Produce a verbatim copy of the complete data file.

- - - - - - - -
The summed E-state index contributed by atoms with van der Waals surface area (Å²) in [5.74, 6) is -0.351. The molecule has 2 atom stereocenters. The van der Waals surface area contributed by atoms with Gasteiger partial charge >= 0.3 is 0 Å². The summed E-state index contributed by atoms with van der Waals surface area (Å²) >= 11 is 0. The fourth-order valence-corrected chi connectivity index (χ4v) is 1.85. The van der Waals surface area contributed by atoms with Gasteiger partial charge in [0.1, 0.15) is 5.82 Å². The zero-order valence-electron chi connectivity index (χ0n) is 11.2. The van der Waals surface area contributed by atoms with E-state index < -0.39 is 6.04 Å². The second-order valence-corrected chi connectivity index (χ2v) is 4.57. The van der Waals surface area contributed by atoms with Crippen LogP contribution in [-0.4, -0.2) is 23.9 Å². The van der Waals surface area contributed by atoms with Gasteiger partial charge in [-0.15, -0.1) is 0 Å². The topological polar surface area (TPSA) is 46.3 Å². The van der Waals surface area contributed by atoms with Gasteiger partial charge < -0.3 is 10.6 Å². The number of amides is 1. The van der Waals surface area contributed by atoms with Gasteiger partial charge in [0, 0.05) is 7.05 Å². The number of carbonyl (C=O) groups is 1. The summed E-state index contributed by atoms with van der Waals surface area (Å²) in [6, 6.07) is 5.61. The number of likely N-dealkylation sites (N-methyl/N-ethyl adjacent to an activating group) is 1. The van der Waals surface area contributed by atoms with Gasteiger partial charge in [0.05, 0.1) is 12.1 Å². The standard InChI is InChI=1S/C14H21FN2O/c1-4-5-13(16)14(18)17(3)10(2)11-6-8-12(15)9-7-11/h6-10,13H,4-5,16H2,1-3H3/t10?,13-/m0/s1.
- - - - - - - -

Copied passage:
The summed E-state index contributed by atoms with van der Waals surface area (Å²) in [5.74, 6) is -0.351. The molecule has 2 atom stereocenters. The van der Waals surface area contributed by atoms with Gasteiger partial charge >= 0.3 is 0 Å². The summed E-state index contributed by atoms with van der Waals surface area (Å²) >= 11 is 0. The fourth-order valence-corrected chi connectivity index (χ4v) is 1.85. The van der Waals surface area contributed by atoms with Gasteiger partial charge in [0.1, 0.15) is 5.82 Å². The zero-order valence-electron chi connectivity index (χ0n) is 11.2. The van der Waals surface area contributed by atoms with E-state index < -0.39 is 6.04 Å². The second-order valence-corrected chi connectivity index (χ2v) is 4.57. The van der Waals surface area contributed by atoms with Crippen LogP contribution in [-0.4, -0.2) is 23.9 Å². The van der Waals surface area contributed by atoms with Gasteiger partial charge in [-0.15, -0.1) is 0 Å². The topological polar surface area (TPSA) is 46.3 Å². The van der Waals surface area contributed by atoms with Gasteiger partial charge < -0.3 is 10.6 Å². The number of amides is 1. The van der Waals surface area contributed by atoms with Gasteiger partial charge in [0, 0.05) is 7.05 Å². The number of carbonyl (C=O) groups is 1. The summed E-state index contributed by atoms with van der Waals surface area (Å²) in [6, 6.07) is 5.61. The number of likely N-dealkylation sites (N-methyl/N-ethyl adjacent to an activating group) is 1. The van der Waals surface area contributed by atoms with Gasteiger partial charge in [0.05, 0.1) is 12.1 Å². The standard InChI is InChI=1S/C14H21FN2O/c1-4-5-13(16)14(18)17(3)10(2)11-6-8-12(15)9-7-11/h6-10,13H,4-5,16H2,1-3H3/t10?,13-/m0/s1.